Financial crisis, social pathologies and ‘generalised perversion’: questioning Zi≈æek’s diagnosis of the times (New Formations 72, Winter 2010)

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Publication date: July 1, 2011

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Geoff Boucher, Matthew Sharpe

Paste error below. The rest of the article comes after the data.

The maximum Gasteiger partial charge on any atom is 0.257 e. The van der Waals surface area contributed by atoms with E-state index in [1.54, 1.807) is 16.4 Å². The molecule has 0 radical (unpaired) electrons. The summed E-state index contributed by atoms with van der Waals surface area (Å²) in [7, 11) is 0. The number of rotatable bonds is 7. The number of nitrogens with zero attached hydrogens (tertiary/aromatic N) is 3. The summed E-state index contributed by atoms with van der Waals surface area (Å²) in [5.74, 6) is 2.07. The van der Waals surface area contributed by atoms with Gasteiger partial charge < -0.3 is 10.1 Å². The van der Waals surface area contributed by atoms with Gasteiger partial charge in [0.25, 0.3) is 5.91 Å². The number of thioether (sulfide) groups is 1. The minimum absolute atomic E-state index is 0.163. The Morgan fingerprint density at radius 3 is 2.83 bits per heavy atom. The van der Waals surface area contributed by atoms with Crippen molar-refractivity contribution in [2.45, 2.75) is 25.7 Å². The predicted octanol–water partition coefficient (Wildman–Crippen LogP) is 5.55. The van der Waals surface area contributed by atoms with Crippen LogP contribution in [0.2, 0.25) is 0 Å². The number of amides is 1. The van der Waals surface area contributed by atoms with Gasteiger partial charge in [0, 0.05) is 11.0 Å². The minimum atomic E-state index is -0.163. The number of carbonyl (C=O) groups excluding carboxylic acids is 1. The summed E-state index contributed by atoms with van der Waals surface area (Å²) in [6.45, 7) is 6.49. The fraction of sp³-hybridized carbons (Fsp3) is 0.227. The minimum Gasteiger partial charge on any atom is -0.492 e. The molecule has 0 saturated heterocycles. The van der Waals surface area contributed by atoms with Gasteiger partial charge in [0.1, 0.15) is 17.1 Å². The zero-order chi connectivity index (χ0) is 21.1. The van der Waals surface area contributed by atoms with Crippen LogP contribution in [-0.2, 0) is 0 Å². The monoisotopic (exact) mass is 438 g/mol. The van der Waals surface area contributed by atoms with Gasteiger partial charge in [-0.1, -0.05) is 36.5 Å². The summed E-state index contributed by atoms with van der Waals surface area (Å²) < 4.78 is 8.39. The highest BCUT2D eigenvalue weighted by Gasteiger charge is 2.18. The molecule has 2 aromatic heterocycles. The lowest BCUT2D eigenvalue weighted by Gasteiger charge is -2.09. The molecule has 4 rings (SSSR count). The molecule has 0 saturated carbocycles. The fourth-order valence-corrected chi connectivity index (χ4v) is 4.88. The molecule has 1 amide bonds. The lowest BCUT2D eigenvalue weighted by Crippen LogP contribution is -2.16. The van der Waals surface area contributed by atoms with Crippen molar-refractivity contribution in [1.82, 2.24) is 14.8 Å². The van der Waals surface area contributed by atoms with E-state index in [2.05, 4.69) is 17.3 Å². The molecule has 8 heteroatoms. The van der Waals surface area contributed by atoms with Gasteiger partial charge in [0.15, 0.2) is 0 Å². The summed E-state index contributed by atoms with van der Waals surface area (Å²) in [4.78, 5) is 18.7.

Slavoj Žižek’s work has been highly influential in the formulation of an emerging consensus among Lacanian social researchers, that we live in a society of ‘generalised perversion’ whose initial fruits are the corrosion of democracy and the recent financial crisis. This position rests upon a notion of modern subjectivity that connects ‘commodity fetishism’ with clinical perversion in a pathological configuration, so that social theoretical identification of crisis tendencies, evaluative language about moral problems and diagnostic categories from the Lacanian clinic can be combined in a single figure. In this article, we question the series of conceptual links that constitute this position, tracing them from Žižek’s critique in his short work on the global financial crisis and his broader restatement of this analysis in the recent Living in the End Times, through the moment of his announcement of the notion of ‘generalised perversion’ in The Ticklish Subject, all the way back to fundamental propositions outlined in his earliest work. Our argument progresses through three claims. First, we show in the evolution of this position that it leads Žižek to equivocate in his diagnosis of contemporary society between two mutually exclusive categories (‘psychosis’ and ‘perversion’), indicating an antinomy in his work that is resolved in favour of ‘generalised perversion’ on empirical, not logical, grounds. Secondly, we offer a critical resolution of the antinomy through a critique of what we argue is Žižek’s mistaken over-extension of psychoanalytic reason beyond its legitimate scope of application. Finally, we point to some of the political implications of the way that Žižek speculatively resolves his logical difficulties, by analysing the consequences of his claim that generalised social perversion Рthe problem to be solved Рinvolves a dethroning of the communal ego ideal. A communitarian streak, implicit in the potential conflation of moral denunciation with psychoanalytic diagnosis that the rhetoric of ‘perversion’ invokes, runs through Žižek’s work on capitalism, we propose in conclusion.

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